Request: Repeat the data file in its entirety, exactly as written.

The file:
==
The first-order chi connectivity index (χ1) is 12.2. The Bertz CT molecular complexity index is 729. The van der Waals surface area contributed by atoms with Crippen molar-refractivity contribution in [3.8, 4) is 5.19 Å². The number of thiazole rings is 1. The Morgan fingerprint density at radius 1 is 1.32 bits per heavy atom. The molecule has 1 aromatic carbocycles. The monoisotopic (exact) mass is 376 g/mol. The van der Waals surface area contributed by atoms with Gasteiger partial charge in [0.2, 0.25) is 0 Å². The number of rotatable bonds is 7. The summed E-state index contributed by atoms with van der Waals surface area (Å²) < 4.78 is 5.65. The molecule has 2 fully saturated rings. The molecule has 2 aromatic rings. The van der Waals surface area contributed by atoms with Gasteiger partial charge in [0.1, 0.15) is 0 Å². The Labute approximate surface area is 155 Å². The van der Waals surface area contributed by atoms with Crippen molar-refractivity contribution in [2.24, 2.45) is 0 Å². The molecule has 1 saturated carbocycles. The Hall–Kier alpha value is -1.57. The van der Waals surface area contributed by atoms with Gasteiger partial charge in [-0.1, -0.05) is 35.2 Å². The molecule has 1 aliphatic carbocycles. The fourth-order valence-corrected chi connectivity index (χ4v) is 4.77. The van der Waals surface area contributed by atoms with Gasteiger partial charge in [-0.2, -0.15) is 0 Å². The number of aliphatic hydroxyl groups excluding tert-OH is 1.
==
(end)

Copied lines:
The first-order chi connectivity index (χ1) is 12.2. The Bertz CT molecular complexity index is 729. The van der Waals surface area contributed by atoms with Crippen molar-refractivity contribution in [3.8, 4) is 5.19 Å². The number of thiazole rings is 1. The Morgan fingerprint density at radius 1 is 1.32 bits per heavy atom. The molecule has 1 aromatic carbocycles. The monoisotopic (exact) mass is 376 g/mol. The van der Waals surface area contributed by atoms with Gasteiger partial charge in [0.2, 0.25) is 0 Å². The number of rotatable bonds is 7. The summed E-state index contributed by atoms with van der Waals surface area (Å²) < 4.78 is 5.65. The molecule has 2 fully saturated rings. The molecule has 2 aromatic rings. The van der Waals surface area contributed by atoms with Gasteiger partial charge in [0.1, 0.15) is 0 Å². The Labute approximate surface area is 155 Å². The van der Waals surface area contributed by atoms with Crippen molar-refractivity contribution in [2.24, 2.45) is 0 Å². The molecule has 1 saturated carbocycles. The Hall–Kier alpha value is -1.57. The van der Waals surface area contributed by atoms with Gasteiger partial charge in [-0.1, -0.05) is 35.2 Å². The molecule has 1 aliphatic carbocycles. The fourth-order valence-corrected chi connectivity index (χ4v) is 4.77. The van der Waals surface area contributed by atoms with Gasteiger partial charge in [-0.2, -0.15) is 0 Å². The number of aliphatic hydroxyl groups excluding tert-OH is 1.